Travails of Vulnerable People in Accretion Site of Tagum City

  • Roque N. Langcoy II Davao Oriental State College of Science and Technology

Abstract

The effort of the local government to answer the call for modernity and globalization in their respective locality gains investors’ and capitalists’ interest. It turns vast of lands into plantations (banana, palm oil, and pineapple) and subsequently changes the life of the people. The study aimed to explore the following: determine the demographic profile of the settlers in accretion site, and design an enhancement program. The study used an in-depth interview using a semi-structured questionnaire to gather data, using descriptive survey aided with researcher-made questionnaire employed to all 43 family settlers in accretion site. Results showed that most of the respondents are Christians, married, less educated, doing menial jobs to support their family and children, and have experienced colds, cough, fever, skin diseases, and dehydration. Moreover, the family respondents significantly showed interest in participating livelihood programs, to know about the prevention of communicable diseases, birth control, and raising children with good nutrition. This investigation concludes therefore that people become vulnerable in places where development happened due to less educational attainment, and they move to dangerous places to feed and earn a living for their families and children. But if given the chance people are willing to engage in activities that would help elevate their economic condition.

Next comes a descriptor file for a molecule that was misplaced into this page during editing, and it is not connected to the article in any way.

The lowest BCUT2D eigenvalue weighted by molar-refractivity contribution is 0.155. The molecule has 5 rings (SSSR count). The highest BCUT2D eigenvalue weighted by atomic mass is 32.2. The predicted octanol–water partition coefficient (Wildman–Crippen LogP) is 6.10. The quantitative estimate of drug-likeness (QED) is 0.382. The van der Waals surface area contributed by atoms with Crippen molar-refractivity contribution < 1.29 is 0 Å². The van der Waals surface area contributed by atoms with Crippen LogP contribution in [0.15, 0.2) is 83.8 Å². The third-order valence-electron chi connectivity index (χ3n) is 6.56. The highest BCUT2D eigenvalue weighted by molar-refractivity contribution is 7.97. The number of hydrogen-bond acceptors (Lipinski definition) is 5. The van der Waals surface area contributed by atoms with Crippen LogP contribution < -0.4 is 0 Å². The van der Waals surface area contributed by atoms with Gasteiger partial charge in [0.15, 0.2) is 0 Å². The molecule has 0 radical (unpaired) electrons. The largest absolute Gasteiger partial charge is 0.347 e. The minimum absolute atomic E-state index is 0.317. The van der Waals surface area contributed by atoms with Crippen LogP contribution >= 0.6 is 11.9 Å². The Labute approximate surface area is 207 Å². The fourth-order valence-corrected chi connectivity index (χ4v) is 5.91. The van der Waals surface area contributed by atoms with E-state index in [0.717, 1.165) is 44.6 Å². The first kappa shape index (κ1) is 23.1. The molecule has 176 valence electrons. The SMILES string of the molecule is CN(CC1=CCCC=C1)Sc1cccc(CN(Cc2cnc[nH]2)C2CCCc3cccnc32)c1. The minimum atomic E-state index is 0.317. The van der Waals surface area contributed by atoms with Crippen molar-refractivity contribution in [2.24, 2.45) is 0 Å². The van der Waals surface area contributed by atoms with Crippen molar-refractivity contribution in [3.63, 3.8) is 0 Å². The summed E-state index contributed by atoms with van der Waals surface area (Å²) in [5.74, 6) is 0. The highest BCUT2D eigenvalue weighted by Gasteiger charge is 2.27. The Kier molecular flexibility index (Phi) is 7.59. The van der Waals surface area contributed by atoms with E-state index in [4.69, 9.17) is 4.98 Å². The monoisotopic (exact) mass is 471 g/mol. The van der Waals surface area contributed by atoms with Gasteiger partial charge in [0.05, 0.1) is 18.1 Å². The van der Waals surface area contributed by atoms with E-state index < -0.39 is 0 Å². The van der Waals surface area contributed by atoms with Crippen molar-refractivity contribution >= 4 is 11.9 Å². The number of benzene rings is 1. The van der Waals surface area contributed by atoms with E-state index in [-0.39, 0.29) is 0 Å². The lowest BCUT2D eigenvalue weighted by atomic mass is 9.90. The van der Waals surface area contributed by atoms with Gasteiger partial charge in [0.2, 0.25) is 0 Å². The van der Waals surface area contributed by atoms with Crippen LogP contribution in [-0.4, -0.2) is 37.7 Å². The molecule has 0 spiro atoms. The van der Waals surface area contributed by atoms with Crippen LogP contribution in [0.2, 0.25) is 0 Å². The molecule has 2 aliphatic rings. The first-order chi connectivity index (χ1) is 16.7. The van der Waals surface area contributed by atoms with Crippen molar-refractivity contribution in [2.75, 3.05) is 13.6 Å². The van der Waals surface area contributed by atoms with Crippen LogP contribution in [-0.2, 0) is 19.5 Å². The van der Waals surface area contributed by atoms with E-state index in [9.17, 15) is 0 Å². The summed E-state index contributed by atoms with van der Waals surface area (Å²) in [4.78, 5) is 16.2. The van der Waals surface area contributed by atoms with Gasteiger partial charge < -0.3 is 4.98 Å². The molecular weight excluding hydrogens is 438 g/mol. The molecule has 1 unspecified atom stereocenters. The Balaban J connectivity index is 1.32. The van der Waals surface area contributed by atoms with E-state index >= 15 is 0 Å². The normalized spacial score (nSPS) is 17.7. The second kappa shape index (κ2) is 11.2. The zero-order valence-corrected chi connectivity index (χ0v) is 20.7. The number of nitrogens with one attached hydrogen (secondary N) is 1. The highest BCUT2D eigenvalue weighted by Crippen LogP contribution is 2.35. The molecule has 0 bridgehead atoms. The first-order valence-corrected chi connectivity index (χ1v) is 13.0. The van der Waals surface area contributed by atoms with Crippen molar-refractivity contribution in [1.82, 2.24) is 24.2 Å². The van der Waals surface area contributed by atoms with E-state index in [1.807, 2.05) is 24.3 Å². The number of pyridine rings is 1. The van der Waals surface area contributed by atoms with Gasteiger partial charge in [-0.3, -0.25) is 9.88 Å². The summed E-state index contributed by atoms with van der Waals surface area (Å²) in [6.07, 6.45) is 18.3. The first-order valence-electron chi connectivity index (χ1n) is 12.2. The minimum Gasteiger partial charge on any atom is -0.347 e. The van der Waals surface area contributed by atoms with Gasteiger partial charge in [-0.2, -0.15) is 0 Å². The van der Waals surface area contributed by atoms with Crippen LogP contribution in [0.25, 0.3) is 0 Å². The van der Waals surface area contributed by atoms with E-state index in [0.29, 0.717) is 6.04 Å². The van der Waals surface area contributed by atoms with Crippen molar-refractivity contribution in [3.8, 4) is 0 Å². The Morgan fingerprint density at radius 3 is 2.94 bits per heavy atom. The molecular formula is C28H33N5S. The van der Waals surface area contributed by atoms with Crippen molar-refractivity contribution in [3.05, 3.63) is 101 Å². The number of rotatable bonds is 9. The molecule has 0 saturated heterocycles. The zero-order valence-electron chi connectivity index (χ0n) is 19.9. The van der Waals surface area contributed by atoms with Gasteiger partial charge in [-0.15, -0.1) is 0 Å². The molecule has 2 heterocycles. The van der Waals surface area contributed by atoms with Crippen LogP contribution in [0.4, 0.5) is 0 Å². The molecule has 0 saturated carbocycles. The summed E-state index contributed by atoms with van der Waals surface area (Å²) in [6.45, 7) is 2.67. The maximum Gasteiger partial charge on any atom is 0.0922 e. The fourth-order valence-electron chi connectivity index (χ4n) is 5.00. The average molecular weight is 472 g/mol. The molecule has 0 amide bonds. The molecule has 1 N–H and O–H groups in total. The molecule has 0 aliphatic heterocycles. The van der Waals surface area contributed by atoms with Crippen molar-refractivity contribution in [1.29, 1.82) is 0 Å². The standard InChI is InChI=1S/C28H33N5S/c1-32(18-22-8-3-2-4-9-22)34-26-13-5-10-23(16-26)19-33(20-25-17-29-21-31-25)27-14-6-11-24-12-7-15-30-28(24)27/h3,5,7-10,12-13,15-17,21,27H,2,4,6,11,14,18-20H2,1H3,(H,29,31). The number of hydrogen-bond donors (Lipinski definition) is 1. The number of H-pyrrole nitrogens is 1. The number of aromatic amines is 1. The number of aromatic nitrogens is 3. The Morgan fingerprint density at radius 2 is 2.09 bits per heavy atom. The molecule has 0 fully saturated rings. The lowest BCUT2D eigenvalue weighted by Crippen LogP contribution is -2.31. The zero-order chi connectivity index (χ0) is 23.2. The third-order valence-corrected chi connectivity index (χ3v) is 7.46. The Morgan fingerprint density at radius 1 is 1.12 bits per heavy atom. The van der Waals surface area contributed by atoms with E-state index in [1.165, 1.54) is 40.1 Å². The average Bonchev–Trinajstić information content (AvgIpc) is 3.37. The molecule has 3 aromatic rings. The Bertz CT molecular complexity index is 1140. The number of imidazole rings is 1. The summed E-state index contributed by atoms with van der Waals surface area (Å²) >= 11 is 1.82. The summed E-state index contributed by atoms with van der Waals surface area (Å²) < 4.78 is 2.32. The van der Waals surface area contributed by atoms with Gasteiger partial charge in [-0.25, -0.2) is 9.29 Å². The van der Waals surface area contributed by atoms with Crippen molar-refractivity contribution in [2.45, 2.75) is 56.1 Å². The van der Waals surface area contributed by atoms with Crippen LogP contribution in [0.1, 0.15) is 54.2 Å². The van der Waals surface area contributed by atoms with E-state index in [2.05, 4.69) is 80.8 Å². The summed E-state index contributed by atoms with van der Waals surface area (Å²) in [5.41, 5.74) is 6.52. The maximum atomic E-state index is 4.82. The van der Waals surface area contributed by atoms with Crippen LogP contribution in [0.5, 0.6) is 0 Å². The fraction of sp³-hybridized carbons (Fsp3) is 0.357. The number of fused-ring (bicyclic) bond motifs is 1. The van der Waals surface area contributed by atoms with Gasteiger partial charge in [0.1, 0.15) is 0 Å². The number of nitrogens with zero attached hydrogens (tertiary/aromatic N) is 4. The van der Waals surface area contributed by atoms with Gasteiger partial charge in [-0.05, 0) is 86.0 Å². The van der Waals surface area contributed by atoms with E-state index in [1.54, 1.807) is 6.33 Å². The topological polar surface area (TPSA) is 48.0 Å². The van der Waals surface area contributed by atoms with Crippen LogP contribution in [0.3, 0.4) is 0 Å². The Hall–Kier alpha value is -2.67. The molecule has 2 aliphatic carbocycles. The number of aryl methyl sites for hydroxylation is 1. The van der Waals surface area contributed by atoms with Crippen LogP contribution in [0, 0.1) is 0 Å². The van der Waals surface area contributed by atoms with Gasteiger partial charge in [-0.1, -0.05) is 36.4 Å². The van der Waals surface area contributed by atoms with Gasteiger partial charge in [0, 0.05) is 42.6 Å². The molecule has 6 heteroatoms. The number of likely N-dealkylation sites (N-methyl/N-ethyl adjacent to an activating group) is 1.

Author Biography

Roque N. Langcoy II, Davao Oriental State College of Science and Technology

San Isidro Extension Campus, Davao Oriental, Philippines

Published
2019-02-07
How to Cite
LANGCOY II, Roque N.. Travails of Vulnerable People in Accretion Site of Tagum City. JPAIR Multidisciplinary Research, [S.l.], v. 34, n. 1, feb. 2019. ISSN 2244-0445. Available at: <http://www.philair.ph/publication/index.php/jpair/article/view/635>. Date accessed: 23 apr. 2019. doi: https://doi.org/10.7719/jpair.v34i1.635.
Section
Articles